DePaul Rugby: the experience of running a college athletic club

Two DePaul students stood by a U-Haul van parked outside of the Ray Meyer Fitness Center early on a warm Saturday morning.

Juan Orozco, backs captain of the men’s rugby team, and Katina Calamari, backs captain of the women’s team, were deciding how to fit a set of goalposts and other equipment into the van. A few minutes later Orozco drove the van to Diversey Harbor where he and some members of the club set up a rugby field.

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Freshman Edyta Tarczyński helps load a van with rugby equipment. [Photo by Christopher Silber. June 3, 2017]

The DePaul Rugby Club is a student-run organization. Players do everything from funding money to renting fields and scheduling games.

“Every DePaul Club has a $5,000 fund from the University,” said Junior  Erik Anderson, who was elected to be president of the men’s team next school year. “We have to apply to use it so we can buy new jerseys and equipment.”

Orozco, who was elected vice president, said renting fields costs varying amounts of money.

“Diversey Harbor costs about $75 an hour. Winnemac, where we played our home games in the fall, only costs $50 an hour, so we saved  $100 over four hours,” he said. “We also don’t have to put up goal posts there, because the park has permanent ones.”

The club has called four different fields home over the past few years. Diversey Harbor is the closest, but the teams have set up as far south as Dan Ryan Woods.

The Pregame

A group of about fifteen men’s and women’s players walked into the park at 10:00 a.m. to set up the field. They had to measure out the field and spray it, and put up flags and goal posts.

They were careful about measuring the field. The games in a few hours were important for the program. It was the day of the alumni game, where current students play graduates. Former players from as early as DePaul Rugby’s founding in 2001 were coming.

“This is my favorite field,” said Anderson. “It’s so close to DePaul. I think having more games here would get more guys to come out.”

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New men’s president Erik Anderson (far left), and women’s president Katina Calamari (middle) help student Tony LaPiana measure out the field. [Photo by Christopher Silber. June 3, 2017]

The women’s game was scheduled for noon, and the men’s game was scheduled for 1:30. The men are expected to support the women, and the women are expected to support the men.

“Rugby does not discriminate,” said Orozco. “The women literally play the same game we do. Same rules, same ball and same field.”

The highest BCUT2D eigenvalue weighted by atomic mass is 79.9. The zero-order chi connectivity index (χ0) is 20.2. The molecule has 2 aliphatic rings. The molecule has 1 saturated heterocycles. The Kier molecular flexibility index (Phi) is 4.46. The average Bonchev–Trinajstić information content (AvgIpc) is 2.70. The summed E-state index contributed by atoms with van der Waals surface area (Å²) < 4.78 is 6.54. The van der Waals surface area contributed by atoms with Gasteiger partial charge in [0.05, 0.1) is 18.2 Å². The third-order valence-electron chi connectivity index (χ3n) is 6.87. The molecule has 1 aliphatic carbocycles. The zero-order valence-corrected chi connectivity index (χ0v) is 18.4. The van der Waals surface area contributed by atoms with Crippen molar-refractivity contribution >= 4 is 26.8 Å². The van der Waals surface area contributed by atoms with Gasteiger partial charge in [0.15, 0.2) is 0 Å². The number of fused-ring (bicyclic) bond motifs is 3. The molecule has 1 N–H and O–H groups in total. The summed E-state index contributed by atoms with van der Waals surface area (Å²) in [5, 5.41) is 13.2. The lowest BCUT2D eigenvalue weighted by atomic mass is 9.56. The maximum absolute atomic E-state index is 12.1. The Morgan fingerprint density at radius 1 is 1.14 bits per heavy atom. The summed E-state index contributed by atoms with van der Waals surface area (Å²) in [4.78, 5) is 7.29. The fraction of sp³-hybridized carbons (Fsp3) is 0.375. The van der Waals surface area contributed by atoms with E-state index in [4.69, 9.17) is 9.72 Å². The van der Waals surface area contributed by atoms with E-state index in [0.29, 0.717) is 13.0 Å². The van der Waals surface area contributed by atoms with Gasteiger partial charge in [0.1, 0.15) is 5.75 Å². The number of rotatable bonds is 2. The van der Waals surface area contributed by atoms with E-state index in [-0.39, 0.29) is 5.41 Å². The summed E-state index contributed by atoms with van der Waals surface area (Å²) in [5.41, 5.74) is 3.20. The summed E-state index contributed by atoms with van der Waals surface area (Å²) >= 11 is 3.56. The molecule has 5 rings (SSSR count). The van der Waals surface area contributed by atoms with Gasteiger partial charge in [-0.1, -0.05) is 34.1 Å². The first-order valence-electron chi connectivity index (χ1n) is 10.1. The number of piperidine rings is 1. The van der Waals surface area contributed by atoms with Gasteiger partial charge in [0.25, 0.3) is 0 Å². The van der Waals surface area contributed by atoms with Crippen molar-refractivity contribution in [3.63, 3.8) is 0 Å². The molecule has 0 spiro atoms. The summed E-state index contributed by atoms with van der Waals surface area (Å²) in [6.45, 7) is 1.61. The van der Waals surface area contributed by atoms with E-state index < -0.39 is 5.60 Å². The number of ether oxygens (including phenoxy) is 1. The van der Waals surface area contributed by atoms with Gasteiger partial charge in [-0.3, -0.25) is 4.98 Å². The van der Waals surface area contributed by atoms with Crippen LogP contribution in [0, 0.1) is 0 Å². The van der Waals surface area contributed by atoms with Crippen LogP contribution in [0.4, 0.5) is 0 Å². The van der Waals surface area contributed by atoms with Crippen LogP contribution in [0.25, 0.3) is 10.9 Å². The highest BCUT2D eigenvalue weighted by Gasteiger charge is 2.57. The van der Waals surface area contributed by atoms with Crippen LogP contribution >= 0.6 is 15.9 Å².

The men’s and women’s rugby teams used to be separate clubs, but they combined a year ago.

“The two clubs used to be separate,” said Orozco. “The reason why we joined to be one club last year was because a more united effort would look better with DePaul and possible sponsorships.”

Obtaining sponsors and seasonal player fees help the team operate. Occasionally, players have to use their own money to host events.

“We don’t have a team credit card or anything,” said Kevin Simoni, the team’s treasurer for the 2016-2017 school year. “When we hosted the Chicago Cup, I had to put $1600 on my own credit card. I wasn’t able to use it for the rest of the month.”

The Women’s Game: Empowerment and Inclusion

Rugby is a physical sport. The physicality is one of the major draws for men and women alike.

“When I was looking for a new sport I decided to try rugby because I was an enforcer in high school soccer and I’ve always thought being competitive and aggressive was an asset, not a detractor,” said sophomore Maya Scanlon-Kimura.

She said the sport is empowering in a way most activities are not.

“My favorite part is definitely the empowerment for women both on the field and off as well as the accessibility of the sport,” she said.  “This team is unique because you’re allowed to come to practice just to learn and try it out – there’s no stigma about what shape or skill level you are.”

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Members of the women’s team converse as they watch the men’s game. [Photo by Christopher Silber. June 3, 2017]

Members of the women’s team praised the club’s inclusivity. The fee to play is small compared to sports like rowing, and practices are usually open to newcomers.

“My favorite part of rugby is how it brings all types of people together,” said women’s president and backs captain Katina Calamari. “My team is amazing and I might not have met them if it wasn’t for Rugby.”

The Men’s Game: Competitive Camaraderie

Current men’s players and alumni walked onto the field before kickoff. Many were joking about old memories, the party after the game, and making bets about the upcoming game.

“The best thing about DePaul Rugby is the brotherhood,” said Erik Espeland, a senior playing his last game as a student. “More brotherhood, less cost, and none of the weird stuff that comes with joining a frat.”

Some students played in high school, and enjoy the competitiveness the team maintains while keeping the game fun.

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Student Jack Stevens relaxing with friends before the game. [Photo by Christopher Silber. June 3, 2017]

“My favorite part about DePaul rugby is just the atmosphere the team gives while having a competitive yet relaxed attitude” said Erik Anderson. “I wanted to continue playing rugby in college. Also I wanted to play with people at my school instead of joining a men’s team.”

Students praise the social aspect of the club, or, as junior Jack DeHaven said, “Smashin heads, drinkin beer, singin songs.”